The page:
Bar Council unable to disbar solicitors

John Malpas reports

A MOVE to force barristers to disbar if they become solicitors has finally been ruled out by the Bar Council.

At its meeting earlier this month, the Bar Council conceded that there was nothing it could do to stop barristers from holding on to their qualification on becoming solicitors.

The Bar Council took legal advice on the issue after barrister Sally Hughes began practising as a solicitor last year and refused to voluntarily disbar, a move that the Law Society had required up until a rule change in 1993.

A report to the 13 July meeting of the Bar Council said it would have little chance of pushing through a rule change to force barristers to disbar.

"The situation is not ideal," it said. "The professional standards committee considered that the maintenance of separate branches of the profession remains in the public interest and that it is only likely to cause confusion when people are qualified in respect of both sides of the profession.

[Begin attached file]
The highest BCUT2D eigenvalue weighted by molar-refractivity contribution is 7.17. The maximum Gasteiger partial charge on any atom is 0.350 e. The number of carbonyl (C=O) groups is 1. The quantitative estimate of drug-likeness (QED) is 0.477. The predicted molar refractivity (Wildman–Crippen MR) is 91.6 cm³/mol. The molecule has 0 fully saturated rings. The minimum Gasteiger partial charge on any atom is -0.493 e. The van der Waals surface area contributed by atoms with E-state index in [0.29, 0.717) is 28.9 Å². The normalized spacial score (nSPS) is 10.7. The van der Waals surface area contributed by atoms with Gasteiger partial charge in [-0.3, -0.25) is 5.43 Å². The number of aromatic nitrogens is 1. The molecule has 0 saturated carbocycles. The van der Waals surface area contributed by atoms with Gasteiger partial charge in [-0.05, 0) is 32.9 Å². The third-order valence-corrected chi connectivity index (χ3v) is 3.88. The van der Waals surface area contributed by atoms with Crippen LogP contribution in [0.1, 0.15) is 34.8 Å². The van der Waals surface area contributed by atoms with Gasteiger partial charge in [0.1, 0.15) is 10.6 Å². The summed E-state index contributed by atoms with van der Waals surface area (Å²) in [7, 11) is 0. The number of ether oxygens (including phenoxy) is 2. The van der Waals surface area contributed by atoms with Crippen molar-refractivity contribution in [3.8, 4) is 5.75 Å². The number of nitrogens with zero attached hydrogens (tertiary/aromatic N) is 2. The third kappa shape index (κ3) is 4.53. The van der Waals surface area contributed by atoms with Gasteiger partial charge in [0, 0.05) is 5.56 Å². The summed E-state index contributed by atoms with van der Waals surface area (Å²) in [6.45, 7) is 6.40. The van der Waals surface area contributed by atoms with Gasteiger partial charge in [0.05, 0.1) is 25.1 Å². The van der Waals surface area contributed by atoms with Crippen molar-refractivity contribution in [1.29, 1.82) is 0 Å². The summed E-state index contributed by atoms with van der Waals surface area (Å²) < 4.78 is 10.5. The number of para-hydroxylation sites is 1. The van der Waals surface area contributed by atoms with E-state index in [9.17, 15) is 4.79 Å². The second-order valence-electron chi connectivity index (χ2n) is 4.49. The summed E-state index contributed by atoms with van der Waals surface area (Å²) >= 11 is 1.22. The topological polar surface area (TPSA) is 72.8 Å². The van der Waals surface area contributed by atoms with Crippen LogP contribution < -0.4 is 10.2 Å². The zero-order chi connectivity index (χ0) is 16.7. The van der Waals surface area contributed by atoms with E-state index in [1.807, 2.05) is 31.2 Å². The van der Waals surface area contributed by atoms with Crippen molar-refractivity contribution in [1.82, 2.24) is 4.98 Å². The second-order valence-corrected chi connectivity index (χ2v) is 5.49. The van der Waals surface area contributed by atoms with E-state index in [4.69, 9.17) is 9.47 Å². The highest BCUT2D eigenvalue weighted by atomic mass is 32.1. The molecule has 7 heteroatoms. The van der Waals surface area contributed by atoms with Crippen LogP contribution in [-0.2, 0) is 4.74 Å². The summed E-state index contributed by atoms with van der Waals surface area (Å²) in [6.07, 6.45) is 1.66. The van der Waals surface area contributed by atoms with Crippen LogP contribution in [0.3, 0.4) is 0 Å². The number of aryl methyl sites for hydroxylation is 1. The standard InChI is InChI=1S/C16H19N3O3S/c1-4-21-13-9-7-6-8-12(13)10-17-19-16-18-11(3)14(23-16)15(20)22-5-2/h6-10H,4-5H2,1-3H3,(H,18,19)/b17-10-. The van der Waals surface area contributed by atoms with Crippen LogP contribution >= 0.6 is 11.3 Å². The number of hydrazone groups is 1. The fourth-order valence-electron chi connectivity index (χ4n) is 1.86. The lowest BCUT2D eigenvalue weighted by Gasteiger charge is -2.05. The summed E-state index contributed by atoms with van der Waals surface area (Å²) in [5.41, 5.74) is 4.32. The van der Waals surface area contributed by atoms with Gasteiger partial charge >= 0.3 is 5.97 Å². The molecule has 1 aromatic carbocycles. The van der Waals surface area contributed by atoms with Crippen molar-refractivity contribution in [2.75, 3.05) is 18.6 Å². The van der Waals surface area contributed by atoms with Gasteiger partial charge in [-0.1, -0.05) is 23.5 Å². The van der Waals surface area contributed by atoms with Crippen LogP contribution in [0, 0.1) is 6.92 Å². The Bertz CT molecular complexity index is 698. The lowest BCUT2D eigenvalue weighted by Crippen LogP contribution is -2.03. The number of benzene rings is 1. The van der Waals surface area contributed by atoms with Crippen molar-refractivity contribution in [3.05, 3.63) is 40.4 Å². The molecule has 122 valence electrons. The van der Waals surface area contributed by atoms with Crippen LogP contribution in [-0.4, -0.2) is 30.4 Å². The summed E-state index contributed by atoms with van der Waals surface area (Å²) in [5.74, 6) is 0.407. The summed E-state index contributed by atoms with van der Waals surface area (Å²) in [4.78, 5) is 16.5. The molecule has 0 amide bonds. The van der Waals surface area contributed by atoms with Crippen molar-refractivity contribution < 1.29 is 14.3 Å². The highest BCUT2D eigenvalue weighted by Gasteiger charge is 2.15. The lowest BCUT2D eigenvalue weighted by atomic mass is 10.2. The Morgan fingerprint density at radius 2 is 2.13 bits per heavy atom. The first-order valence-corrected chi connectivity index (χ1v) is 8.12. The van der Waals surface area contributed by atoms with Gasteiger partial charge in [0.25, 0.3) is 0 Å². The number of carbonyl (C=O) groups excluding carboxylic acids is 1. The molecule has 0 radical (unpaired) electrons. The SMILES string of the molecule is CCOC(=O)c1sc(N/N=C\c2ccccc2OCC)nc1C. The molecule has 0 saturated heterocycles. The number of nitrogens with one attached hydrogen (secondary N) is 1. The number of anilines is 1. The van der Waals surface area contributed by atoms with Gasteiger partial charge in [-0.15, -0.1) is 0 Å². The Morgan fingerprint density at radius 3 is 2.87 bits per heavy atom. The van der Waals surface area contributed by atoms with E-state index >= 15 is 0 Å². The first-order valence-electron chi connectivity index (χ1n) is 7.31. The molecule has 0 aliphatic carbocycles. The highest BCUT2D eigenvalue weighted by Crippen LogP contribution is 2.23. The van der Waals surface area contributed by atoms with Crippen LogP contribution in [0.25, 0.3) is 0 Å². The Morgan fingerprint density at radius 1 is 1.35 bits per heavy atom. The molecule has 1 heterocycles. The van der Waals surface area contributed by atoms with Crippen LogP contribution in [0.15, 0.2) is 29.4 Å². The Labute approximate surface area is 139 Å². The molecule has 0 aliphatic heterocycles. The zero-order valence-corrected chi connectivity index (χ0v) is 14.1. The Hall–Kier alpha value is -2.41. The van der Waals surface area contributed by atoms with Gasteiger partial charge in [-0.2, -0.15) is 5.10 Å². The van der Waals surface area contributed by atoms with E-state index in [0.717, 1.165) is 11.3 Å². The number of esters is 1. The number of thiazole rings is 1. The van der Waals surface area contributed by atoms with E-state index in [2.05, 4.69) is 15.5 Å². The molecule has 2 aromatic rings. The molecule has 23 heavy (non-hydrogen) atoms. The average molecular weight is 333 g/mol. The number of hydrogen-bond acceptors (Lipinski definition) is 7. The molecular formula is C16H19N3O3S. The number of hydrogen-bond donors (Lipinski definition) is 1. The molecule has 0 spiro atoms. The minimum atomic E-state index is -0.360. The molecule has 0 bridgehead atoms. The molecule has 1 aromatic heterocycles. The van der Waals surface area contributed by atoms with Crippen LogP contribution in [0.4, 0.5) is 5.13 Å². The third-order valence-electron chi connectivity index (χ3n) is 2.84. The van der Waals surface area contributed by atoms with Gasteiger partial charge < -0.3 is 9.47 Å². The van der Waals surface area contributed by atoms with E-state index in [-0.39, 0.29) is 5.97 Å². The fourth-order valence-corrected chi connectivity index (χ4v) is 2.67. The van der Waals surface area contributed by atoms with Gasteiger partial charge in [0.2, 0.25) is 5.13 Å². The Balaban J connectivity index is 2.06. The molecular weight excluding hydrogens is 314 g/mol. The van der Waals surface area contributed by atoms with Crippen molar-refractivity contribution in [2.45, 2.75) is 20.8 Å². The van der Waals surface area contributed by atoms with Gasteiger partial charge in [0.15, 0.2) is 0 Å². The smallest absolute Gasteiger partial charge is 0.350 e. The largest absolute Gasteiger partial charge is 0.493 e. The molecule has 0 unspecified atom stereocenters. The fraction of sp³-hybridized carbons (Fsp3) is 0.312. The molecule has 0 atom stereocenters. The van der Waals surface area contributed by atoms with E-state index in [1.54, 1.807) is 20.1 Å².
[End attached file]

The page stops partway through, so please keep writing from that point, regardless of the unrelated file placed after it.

"There is a danger of a clash between disciplinary jurisdictions and of real confusion among the public."

The Bar Council will encourage barristers to disbar when moving to the other side of the profession to avoid the confusion of being regulated by two professional bodies.

Barristers who keep their title will also be told to refer to themselves as non-practising and be reminded that their rights of audience are exercised in their capacity as solicitors, not barristers.

Neil Addison, a member of the Bar Council, said: "The problem would not have occurred if barristers were not forced to qualify as solicitors because they were denied rights of audience as law firm employees. This just shows that the rules are bureaucratic and outdated and the Bar has to face up to that, rather than reacting to events in this way."